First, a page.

“People prefer the clan rulings,” Abu Khaled, a notable from the northern Daraa city of Jassim, added. “They do not take a long time, compared to the regime’s courts.” He also pointed to “the corruption of the regime judiciary, in terms of bribes, and the corruption and inexperience of the judges, not to mention that some of them have a military, not legal, background.”

“With Syrian civil law not being applied, and the difficulty of a perpetrator being arrested by relevant state agencies, clan reconciliation has become the only option available to people.”

Clan reconciliation committees are “formed with the consent of both sides, from well-known and mutually accepted figures, and the decision is binding for the parties to the dispute,” Abu Khaled explained. “Every family and clan has a sheikh, a guardian or a senior person who guarantees [the ruling] and obliges them to abide by the committee’s decisions.”

Aside from “judicial corruption, which pushes people towards the clan solution since it is fair to both sides,” it is available to “people wanted by the regime on either side of the dispute,” Abu Hayyan, a notable from the northern Daraa countryside, added. “Their opposition or activity against it means they are in danger if they enter a state institution.”

Trust in clan reconciliation processes is boosted by it being an important pillar of society in the Houran even before the March 2011 revolution and gets to the root of problems, notables told Syria Direct

As Abu Khaled sees it from Jassim, formal court rulings cannot resolve issues of blood and honor. “Even if the court makes a judicial decision, the dispute only ends through clan reconciliation. The judiciary knows its ruling is pointless without a clan resolution resulting in what is known as the clan deed [of reconciliation, sak sulh ashairi] between the disputing parties,” he said.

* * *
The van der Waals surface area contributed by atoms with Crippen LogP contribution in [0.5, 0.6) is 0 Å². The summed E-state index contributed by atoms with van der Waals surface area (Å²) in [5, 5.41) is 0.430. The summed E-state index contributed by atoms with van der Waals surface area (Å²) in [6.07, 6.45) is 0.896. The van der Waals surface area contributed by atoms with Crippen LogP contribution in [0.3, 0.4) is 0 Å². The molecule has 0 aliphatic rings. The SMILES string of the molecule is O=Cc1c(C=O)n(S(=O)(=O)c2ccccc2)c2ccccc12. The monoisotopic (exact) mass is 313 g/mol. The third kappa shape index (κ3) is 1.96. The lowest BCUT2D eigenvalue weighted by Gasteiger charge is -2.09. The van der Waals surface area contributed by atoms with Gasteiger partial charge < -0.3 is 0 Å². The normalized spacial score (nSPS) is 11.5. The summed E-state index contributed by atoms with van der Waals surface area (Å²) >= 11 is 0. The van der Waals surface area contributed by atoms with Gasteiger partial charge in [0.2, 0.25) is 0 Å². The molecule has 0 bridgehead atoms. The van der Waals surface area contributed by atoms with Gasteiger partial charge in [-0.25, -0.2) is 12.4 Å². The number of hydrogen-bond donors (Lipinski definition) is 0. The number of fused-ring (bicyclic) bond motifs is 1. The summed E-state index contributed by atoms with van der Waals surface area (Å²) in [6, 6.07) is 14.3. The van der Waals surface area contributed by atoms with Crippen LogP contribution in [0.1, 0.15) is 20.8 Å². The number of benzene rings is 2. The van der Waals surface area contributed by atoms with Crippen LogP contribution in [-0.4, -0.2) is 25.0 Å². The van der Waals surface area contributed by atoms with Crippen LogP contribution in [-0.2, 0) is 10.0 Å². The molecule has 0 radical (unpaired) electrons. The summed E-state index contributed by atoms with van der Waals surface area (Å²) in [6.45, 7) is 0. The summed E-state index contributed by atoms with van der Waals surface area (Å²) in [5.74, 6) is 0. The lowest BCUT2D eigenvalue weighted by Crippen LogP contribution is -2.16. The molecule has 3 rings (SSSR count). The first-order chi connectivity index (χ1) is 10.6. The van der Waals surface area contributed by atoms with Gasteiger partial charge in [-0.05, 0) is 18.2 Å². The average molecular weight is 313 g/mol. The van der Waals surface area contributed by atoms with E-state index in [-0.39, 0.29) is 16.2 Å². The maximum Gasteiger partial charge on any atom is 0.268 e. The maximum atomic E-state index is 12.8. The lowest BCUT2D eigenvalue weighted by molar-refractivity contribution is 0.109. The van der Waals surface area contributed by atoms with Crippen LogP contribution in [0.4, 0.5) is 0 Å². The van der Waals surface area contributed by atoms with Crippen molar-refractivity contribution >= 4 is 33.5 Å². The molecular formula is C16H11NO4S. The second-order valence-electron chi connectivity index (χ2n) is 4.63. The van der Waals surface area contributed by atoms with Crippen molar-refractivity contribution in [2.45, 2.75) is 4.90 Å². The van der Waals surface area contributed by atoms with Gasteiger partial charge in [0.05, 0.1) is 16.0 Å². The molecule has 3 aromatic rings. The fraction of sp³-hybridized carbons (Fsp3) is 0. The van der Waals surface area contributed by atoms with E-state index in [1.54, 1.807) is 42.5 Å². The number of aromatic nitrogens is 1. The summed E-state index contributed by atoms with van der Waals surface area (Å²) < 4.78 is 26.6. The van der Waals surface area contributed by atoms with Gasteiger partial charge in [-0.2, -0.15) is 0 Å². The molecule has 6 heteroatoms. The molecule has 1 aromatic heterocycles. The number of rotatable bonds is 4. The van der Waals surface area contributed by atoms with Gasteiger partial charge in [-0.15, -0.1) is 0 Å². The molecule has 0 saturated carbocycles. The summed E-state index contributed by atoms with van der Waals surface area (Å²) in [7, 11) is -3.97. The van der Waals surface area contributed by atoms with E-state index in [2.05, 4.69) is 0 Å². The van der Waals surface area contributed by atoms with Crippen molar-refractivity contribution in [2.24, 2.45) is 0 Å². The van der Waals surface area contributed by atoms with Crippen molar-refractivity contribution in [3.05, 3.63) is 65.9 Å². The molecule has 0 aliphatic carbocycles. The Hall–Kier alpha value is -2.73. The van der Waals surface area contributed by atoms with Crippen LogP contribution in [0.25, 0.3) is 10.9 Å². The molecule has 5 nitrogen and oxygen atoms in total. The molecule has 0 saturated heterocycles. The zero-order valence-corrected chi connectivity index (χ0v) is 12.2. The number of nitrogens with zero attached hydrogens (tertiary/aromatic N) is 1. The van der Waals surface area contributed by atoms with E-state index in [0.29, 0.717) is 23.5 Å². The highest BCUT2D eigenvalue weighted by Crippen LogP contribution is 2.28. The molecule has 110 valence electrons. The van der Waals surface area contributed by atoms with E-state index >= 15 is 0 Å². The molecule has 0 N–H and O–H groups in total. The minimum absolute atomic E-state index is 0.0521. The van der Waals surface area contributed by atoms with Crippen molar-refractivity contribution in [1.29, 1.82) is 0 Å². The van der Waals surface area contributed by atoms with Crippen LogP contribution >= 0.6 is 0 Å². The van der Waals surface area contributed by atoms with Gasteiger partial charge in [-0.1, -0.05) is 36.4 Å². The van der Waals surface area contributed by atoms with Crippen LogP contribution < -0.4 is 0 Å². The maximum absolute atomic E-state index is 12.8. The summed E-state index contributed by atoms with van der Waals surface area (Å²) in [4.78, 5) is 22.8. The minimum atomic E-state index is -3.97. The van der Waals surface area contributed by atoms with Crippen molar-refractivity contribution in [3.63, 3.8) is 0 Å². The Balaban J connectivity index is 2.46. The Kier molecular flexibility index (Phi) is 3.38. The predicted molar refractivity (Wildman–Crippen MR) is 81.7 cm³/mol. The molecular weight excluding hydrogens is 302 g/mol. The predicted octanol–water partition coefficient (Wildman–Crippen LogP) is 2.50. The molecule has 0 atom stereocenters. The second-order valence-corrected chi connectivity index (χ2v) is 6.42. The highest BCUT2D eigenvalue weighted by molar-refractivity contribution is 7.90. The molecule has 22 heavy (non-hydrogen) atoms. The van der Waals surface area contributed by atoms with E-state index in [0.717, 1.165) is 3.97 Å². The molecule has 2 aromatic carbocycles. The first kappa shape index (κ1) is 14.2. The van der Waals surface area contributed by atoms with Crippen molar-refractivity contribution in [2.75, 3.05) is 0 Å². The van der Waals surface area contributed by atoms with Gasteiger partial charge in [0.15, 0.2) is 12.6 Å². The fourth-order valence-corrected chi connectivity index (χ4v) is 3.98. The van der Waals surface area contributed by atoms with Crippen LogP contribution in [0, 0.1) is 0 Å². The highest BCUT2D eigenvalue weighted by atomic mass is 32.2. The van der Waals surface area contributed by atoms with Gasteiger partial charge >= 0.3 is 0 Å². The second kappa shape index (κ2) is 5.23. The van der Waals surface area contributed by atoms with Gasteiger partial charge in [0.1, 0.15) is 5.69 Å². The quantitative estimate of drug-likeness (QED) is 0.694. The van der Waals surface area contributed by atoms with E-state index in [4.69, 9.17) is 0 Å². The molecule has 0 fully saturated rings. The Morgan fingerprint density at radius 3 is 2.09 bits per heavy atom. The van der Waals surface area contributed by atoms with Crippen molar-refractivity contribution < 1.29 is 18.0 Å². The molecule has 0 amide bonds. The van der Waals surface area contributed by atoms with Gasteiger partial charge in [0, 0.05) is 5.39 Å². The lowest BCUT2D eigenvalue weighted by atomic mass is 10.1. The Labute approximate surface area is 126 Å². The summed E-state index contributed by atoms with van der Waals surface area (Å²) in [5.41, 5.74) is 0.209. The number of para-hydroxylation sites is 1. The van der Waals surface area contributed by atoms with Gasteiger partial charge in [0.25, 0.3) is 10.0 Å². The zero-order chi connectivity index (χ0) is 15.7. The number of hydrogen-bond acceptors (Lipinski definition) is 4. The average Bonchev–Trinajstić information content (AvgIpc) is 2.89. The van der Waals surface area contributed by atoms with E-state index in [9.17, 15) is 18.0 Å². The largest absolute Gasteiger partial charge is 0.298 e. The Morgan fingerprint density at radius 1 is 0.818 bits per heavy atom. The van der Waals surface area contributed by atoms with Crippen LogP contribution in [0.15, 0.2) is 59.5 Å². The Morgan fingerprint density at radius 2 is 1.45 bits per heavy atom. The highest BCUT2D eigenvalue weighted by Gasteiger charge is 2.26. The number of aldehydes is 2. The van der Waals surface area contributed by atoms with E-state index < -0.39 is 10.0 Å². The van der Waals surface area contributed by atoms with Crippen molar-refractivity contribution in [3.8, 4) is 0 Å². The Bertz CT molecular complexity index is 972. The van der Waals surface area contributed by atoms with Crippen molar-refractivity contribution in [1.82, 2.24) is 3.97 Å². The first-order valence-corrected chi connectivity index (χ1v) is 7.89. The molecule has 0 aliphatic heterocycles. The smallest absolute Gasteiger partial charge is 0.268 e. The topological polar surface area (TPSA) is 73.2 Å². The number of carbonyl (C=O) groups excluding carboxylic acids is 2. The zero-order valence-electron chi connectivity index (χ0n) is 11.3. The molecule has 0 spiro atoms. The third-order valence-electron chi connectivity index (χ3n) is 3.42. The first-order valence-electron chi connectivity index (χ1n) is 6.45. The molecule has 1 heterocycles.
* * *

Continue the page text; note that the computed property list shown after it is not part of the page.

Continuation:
“Even if the court makes a judicial decision, the dispute only ends through clan reconciliation.”

“The state courts do not finish the problem. They rule in favor of one party over another. The result is that the issue remains open, tribally, for years. Clan reconciliation, meanwhile, addresses the roots of the problem with the acceptance of both parties,” Abu Khaled added. 

“These are the customs of the Houran. Clan reconciliation was and remains the foundation,” one notable from Daraa al-Balad said. “Even when there was active law, before the revolution, the judiciary did not dismiss [clan] reconciliation.” Rather, “the clan solution is stronger than the state judiciary, because the clan is stronger, and there are clan sponsors to implement the reconciliation,” he said. Going against a deed of reconciliation is difficult, “because vetoing it means cutting the face [taqtia al-wajh], which has grave consequences in clan society.” 

“The clan solution is stronger than the state judiciary, because the clan is stronger”

“Cutting the face” in Arab tribal customary law, essentially refers to breaking the agreement. When resolving disputes through a clan, a reconciliation committee (jaha) is chosen. The committee requests a grace period (atwa) to be granted from the victim’s relatives to the relatives of the accused. If they consent, the relatives of the accused become “in the face of the sheikh of the jaha,” or under his protection. Breaking the agreement, then, means “cutting the sheikh’s face.”